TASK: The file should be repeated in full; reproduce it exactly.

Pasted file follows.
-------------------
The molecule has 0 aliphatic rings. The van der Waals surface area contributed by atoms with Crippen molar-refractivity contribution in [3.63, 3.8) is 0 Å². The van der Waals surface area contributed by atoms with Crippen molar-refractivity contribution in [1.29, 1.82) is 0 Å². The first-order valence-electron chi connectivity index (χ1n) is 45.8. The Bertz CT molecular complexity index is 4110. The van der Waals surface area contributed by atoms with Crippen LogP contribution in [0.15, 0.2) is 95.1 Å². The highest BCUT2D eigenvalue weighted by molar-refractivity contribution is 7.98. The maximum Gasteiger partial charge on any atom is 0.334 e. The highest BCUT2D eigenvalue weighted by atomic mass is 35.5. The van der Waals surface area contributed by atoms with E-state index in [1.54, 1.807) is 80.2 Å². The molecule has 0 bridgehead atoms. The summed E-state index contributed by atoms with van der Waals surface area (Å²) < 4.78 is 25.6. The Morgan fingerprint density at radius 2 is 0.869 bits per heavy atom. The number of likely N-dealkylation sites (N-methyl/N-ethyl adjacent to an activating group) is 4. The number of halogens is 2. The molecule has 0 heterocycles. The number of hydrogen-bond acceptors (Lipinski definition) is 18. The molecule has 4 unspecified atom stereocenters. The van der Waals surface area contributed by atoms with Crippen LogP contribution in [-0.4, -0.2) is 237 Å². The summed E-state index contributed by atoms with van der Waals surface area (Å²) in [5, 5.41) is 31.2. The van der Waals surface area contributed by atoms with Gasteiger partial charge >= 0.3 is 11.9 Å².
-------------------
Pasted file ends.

The molecule has 0 aliphatic rings. The van der Waals surface area contributed by atoms with Crippen molar-refractivity contribution in [3.63, 3.8) is 0 Å². The van der Waals surface area contributed by atoms with Crippen molar-refractivity contribution in [1.29, 1.82) is 0 Å². The first-order valence-electron chi connectivity index (χ1n) is 45.8. The Bertz CT molecular complexity index is 4110. The van der Waals surface area contributed by atoms with Crippen LogP contribution in [0.15, 0.2) is 95.1 Å². The highest BCUT2D eigenvalue weighted by molar-refractivity contribution is 7.98. The maximum Gasteiger partial charge on any atom is 0.334 e. The highest BCUT2D eigenvalue weighted by atomic mass is 35.5. The van der Waals surface area contributed by atoms with E-state index in [1.54, 1.807) is 80.2 Å². The molecule has 0 bridgehead atoms. The summed E-state index contributed by atoms with van der Waals surface area (Å²) < 4.78 is 25.6. The Morgan fingerprint density at radius 2 is 0.869 bits per heavy atom. The number of likely N-dealkylation sites (N-methyl/N-ethyl adjacent to an activating group) is 4. The number of halogens is 2. The molecule has 0 heterocycles. The number of hydrogen-bond acceptors (Lipinski definition) is 18. The molecule has 4 unspecified atom stereocenters. The van der Waals surface area contributed by atoms with Crippen LogP contribution in [-0.4, -0.2) is 237 Å². The summed E-state index contributed by atoms with van der Waals surface area (Å²) in [5, 5.41) is 31.2. The van der Waals surface area contributed by atoms with Gasteiger partial charge >= 0.3 is 11.9 Å².